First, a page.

The Book of Job, of course, is the prime example in Scripture that seeks to explore the question of why the righteous suffer... Job's friends offer the "traditional view" that the righteous do not suffer, that suffering is always caused by sin, yet at the outset of the book we learn the that righteous Job will be tested by God in a "wager" with the accusing angel (i.e., the devil), and therefore we come into the story knowing beforehand that the "karmic" view is not applicable in this case. When an exasperated Job finally and dramatically accuses God of injustice and calls him to court, God intervenes and reveals his overmastering power and inscrutable wisdom within the whirlwind of created reality.... In response, Job's heart is softened and he repents in "dust and ashes" (Job 42:6). Nevertheless, the reason for Job's suffering remains unexplained and left unanswered. Note, however, that the narrative implies that the assumption of karma may rightly be questioned and challenged. After all, at the end of the story God was angry at Job's friends for their supposed "defense" of Him, but he blessed Job despite his grievous protest and stridulent complaints.
 

    Why are we taught to bless the Lord for the evil as well as for the good? Because the Lord does everything for the good of man... Therefore, in the face of adversity or distress, we affirm gam zu l'tovah (גַּם זוּ לְטוֹבָה) this too is for good, even if at present that good is hidden from view. Our faith says that suffering works a greater end in compassion than otherwise would be the case were it not prescribed...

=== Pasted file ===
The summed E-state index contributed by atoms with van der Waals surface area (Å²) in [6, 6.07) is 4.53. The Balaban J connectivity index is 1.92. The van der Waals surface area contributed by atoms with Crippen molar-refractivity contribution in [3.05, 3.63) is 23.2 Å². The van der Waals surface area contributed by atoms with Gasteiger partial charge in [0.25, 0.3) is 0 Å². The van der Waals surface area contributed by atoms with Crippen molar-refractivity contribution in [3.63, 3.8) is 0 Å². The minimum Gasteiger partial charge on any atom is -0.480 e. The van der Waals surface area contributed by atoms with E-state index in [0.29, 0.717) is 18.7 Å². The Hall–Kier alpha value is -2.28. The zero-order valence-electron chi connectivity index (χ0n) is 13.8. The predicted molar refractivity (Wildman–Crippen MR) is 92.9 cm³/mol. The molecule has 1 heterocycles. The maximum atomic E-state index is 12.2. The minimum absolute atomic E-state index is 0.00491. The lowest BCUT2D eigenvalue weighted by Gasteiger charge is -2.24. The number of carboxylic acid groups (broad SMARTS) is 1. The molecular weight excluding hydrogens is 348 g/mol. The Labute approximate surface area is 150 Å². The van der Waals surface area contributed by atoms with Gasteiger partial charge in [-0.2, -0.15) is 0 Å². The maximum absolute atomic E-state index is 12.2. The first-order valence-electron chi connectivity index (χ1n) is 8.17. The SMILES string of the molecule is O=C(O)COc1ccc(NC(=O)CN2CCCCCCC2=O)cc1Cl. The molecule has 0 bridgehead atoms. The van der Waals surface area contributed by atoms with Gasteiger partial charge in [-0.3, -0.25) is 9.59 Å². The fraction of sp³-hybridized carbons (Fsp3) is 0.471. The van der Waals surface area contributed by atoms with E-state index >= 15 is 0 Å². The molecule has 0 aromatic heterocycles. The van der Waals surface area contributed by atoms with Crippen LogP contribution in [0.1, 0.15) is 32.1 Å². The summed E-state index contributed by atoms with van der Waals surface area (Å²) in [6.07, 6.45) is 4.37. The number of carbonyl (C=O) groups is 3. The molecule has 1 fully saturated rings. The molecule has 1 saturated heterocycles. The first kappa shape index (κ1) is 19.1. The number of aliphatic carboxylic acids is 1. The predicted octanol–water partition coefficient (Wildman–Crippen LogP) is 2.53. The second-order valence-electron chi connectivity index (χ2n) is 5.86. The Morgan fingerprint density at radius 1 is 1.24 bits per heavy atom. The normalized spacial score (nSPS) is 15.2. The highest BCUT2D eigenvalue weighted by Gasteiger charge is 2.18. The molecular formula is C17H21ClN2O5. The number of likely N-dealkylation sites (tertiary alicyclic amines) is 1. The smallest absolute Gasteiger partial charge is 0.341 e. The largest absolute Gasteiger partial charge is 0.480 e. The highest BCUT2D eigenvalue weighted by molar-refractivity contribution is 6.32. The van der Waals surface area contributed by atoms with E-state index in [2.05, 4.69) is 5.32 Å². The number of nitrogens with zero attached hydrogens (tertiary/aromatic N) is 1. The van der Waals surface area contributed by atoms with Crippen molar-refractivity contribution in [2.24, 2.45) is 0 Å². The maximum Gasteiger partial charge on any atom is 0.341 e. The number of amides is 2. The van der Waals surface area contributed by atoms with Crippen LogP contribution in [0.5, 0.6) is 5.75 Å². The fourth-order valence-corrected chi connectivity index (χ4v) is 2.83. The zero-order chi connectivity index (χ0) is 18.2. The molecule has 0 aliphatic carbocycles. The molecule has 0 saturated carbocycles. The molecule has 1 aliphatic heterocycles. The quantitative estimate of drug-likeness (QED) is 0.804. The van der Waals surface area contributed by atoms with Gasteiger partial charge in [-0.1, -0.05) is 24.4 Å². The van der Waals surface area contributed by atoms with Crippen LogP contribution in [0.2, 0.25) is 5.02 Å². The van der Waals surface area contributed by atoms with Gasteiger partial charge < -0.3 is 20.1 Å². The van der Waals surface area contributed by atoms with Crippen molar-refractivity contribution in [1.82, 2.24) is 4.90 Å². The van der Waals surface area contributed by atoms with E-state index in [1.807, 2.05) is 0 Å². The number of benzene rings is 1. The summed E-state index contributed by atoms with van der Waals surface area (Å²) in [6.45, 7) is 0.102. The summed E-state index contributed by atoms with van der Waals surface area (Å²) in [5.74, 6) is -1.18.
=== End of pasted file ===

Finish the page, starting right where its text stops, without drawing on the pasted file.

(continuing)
Lastly, the Book of Ecclesiastes interprets suffering as essentially unexplainable, with good fortune and bad befalling both the pious and impious alike, without discernible reason. Here are a few quotes from this profoundly existential work of theological philosophy, written thousands of years ago: "Meaningless! Meaningless!" says the Teacher. "Utterly meaningless! Everything is meaningless" (Eccl. 1:2). "In the place of judgment – wickedness was there, in the place of justice – wickedness was there" (Eccl. 3:16). "When times are good, be happy; but when times are bad, consider: God has made the one as well as the other. Therefore, you cannot discover anything about your future.... No one knows when their hour will come: As fish are caught in a cruel net, or birds are taken in a snare, so people are trapped by evil times that fall unexpectedly upon them" (Eccl. 7:14; 9:12). "There is something else vexing that occurs on earth: the righteous who get what the wicked deserve, and the wicked who get what the righteous deserve. This too, I say, is meaningless" (Eccl. 8:14). "So I reflected on all this and concluded that the righteous and the wise and what they do are in God's hands, but no one knows whether love or hate awaits them" (Eccl. 9:1). In the end Kohelet is "agnostic" about the "why" of suffering, though he states that the best we can do is pragmatically keep the commandments of God for the sake of prudence, even if this life seems absurd or vain (Eccl. 12:1-14).